Three hours before Florida International University’s (FIU) 950-ton concrete bridge collapsed onto a busy street and killed at least six people, school officials met with the Florida Department of Transportation and engineers to discuss whether cracks found in the bridge were a threat to safety.
FIU stated over the weekend that in discussions of the cracks on the pedestrian crosswalk bridge, which was under construction, officials determined there was no risk to public safety.
“The FIGG engineer of record delivered a technical presentation regarding the crack and concluded that there were no safety concerns and the crack did not compromise the structural integrity of the bridge,” FIU said in a statement Saturday, according to the Miami Herald.
The meeting started at 9 a.m. and ended at 11 a.m. on Thursday, March 15. The FIU bridge collapsed onto SW 8th Street just before 2 p.m., crushing several vehicles and their occupants.
The National Transportation Safety Board (NTSB) is investigating the FIU bridge collapse and says it has not made any determinations as to whether the cracks may have caused or contributed to the crash, though Chief Investigator Robert Accetta told reporters that bridge cracks aren’t necessarily a sign of danger.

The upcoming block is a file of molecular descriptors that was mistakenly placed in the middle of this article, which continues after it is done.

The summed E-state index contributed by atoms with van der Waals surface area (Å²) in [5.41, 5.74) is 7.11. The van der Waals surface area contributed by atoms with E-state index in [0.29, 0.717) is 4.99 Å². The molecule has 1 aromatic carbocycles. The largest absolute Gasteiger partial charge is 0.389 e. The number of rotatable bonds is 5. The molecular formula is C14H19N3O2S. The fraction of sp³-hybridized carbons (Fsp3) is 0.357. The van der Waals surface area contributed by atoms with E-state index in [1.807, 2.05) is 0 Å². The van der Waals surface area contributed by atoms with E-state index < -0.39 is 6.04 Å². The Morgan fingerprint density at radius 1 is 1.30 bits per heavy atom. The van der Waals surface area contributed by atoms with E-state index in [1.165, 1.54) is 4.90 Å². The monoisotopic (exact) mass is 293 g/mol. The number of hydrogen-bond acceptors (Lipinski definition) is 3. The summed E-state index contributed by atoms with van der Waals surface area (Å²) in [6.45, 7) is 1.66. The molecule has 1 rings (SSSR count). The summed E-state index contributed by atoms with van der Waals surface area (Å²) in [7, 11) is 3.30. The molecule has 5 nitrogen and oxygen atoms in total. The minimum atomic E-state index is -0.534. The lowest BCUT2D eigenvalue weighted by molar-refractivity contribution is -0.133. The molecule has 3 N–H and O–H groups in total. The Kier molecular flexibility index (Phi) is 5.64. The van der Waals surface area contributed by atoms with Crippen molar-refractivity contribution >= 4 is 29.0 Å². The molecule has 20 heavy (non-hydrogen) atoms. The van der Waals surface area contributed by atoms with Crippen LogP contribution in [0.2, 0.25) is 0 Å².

The NTSB, however, will look at whether there was any relationship between the cracking and stress tests that were performed on the bridge before it collapsed. The stress tests were intended to measure the “resiliency of the concrete,” according to FIU President Mark Rosenberg.
Just after the crash, Florida Governor Rick Scott and his administration sought to distance themselves from the catastrophe, indicating that the Florida Department of Transportation’s (FDOT) involvement was relatively minor and even emphasized that the project was “not a FDOT project (but) an FIU project.”
The Governor is likely concerned that FDOT could be blamed, at least partially, for allowing a busy street to stay open to traffic while the cracked bridge was in the process of undergoing tests to measure the structure’s safety and stability.
According to the Miami Herald, Gov. Scott’s statement blindsided Mr. Rosenberg, who said that FDOT, led by a Gov. Scott appointee, was closely involved with the bridge project.
“We’ve had a good relationship with FDOT — I just want to make it clear,” Mr. Rosenberg told the Miami Herald. “So we’re anxious to find out more about what they think we didn’t do. Because they’ve been involved at every step.” Records show that that FDOT not only approved the FIU bridge design but was heavily involved in the project from design to construction.